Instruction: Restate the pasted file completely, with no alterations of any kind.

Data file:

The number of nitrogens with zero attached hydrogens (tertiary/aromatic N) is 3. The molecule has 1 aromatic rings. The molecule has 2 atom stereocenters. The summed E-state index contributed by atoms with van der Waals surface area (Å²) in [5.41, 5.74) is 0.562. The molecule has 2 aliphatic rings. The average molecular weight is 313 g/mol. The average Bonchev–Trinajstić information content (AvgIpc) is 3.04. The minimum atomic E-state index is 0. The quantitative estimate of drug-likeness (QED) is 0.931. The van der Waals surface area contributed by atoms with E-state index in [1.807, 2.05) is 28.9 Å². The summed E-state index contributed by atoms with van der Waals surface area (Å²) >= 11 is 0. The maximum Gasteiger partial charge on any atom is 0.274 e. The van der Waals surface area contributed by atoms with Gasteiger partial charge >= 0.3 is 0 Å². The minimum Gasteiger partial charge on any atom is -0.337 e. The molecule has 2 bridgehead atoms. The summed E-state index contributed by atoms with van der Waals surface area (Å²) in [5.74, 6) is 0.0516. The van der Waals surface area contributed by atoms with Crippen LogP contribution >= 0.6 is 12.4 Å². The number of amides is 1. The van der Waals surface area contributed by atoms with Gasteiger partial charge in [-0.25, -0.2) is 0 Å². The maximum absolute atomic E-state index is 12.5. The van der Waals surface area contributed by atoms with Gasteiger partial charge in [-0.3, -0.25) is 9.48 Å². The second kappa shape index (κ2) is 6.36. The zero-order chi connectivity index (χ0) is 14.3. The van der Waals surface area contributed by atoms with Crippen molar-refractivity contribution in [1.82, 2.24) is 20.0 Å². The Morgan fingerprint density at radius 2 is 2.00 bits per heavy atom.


The number of nitrogens with zero attached hydrogens (tertiary/aromatic N) is 3. The molecule has 1 aromatic rings. The molecule has 2 atom stereocenters. The summed E-state index contributed by atoms with van der Waals surface area (Å²) in [5.41, 5.74) is 0.562. The molecule has 2 aliphatic rings. The average molecular weight is 313 g/mol. The average Bonchev–Trinajstić information content (AvgIpc) is 3.04. The minimum atomic E-state index is 0. The quantitative estimate of drug-likeness (QED) is 0.931. The van der Waals surface area contributed by atoms with E-state index in [1.807, 2.05) is 28.9 Å². The summed E-state index contributed by atoms with van der Waals surface area (Å²) >= 11 is 0. The maximum Gasteiger partial charge on any atom is 0.274 e. The van der Waals surface area contributed by atoms with Gasteiger partial charge >= 0.3 is 0 Å². The minimum Gasteiger partial charge on any atom is -0.337 e. The molecule has 2 bridgehead atoms. The summed E-state index contributed by atoms with van der Waals surface area (Å²) in [5.74, 6) is 0.0516. The van der Waals surface area contributed by atoms with Crippen LogP contribution >= 0.6 is 12.4 Å². The number of amides is 1. The van der Waals surface area contributed by atoms with Gasteiger partial charge in [-0.25, -0.2) is 0 Å². The maximum absolute atomic E-state index is 12.5. The van der Waals surface area contributed by atoms with Gasteiger partial charge in [-0.3, -0.25) is 9.48 Å². The second kappa shape index (κ2) is 6.36. The zero-order chi connectivity index (χ0) is 14.3. The van der Waals surface area contributed by atoms with Crippen molar-refractivity contribution in [1.82, 2.24) is 20.0 Å². The Morgan fingerprint density at radius 2 is 2.00 bits per heavy atom.